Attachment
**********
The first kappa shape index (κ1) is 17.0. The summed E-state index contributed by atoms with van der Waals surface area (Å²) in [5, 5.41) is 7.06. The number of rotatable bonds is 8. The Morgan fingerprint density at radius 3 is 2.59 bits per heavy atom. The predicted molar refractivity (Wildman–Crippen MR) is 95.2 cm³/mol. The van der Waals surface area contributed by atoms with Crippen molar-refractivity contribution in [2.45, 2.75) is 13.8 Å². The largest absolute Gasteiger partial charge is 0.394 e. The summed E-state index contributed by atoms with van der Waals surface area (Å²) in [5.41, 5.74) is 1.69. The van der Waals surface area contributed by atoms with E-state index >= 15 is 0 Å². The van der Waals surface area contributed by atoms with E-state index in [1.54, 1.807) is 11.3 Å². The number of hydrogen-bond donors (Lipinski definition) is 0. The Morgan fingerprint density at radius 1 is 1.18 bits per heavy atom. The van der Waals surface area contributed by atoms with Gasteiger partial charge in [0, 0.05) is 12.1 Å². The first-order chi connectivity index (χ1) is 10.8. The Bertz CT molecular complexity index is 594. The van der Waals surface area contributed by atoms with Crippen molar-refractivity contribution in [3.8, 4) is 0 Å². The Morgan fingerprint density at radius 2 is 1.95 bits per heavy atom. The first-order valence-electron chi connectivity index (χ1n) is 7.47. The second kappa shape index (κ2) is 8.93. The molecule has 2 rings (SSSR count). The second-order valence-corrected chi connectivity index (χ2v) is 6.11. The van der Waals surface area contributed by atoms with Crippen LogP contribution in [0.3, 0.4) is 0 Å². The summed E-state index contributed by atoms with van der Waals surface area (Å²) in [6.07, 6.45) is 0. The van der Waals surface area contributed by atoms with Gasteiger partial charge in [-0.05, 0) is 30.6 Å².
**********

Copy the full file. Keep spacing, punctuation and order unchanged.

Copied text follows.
The first kappa shape index (κ1) is 17.0. The summed E-state index contributed by atoms with van der Waals surface area (Å²) in [5, 5.41) is 7.06. The number of rotatable bonds is 8. The Morgan fingerprint density at radius 3 is 2.59 bits per heavy atom. The predicted molar refractivity (Wildman–Crippen MR) is 95.2 cm³/mol. The van der Waals surface area contributed by atoms with Crippen molar-refractivity contribution in [2.45, 2.75) is 13.8 Å². The largest absolute Gasteiger partial charge is 0.394 e. The summed E-state index contributed by atoms with van der Waals surface area (Å²) in [5.41, 5.74) is 1.69. The van der Waals surface area contributed by atoms with E-state index >= 15 is 0 Å². The van der Waals surface area contributed by atoms with E-state index in [1.54, 1.807) is 11.3 Å². The number of hydrogen-bond donors (Lipinski definition) is 0. The Morgan fingerprint density at radius 1 is 1.18 bits per heavy atom. The van der Waals surface area contributed by atoms with Gasteiger partial charge in [0, 0.05) is 12.1 Å². The first-order chi connectivity index (χ1) is 10.8. The Bertz CT molecular complexity index is 594. The van der Waals surface area contributed by atoms with Crippen molar-refractivity contribution in [3.8, 4) is 0 Å². The Morgan fingerprint density at radius 2 is 1.95 bits per heavy atom. The first-order valence-electron chi connectivity index (χ1n) is 7.47. The second kappa shape index (κ2) is 8.93. The molecule has 2 rings (SSSR count). The second-order valence-corrected chi connectivity index (χ2v) is 6.11. The van der Waals surface area contributed by atoms with Crippen LogP contribution in [0.3, 0.4) is 0 Å². The summed E-state index contributed by atoms with van der Waals surface area (Å²) in [6.07, 6.45) is 0. The van der Waals surface area contributed by atoms with Gasteiger partial charge in [-0.05, 0) is 30.6 Å².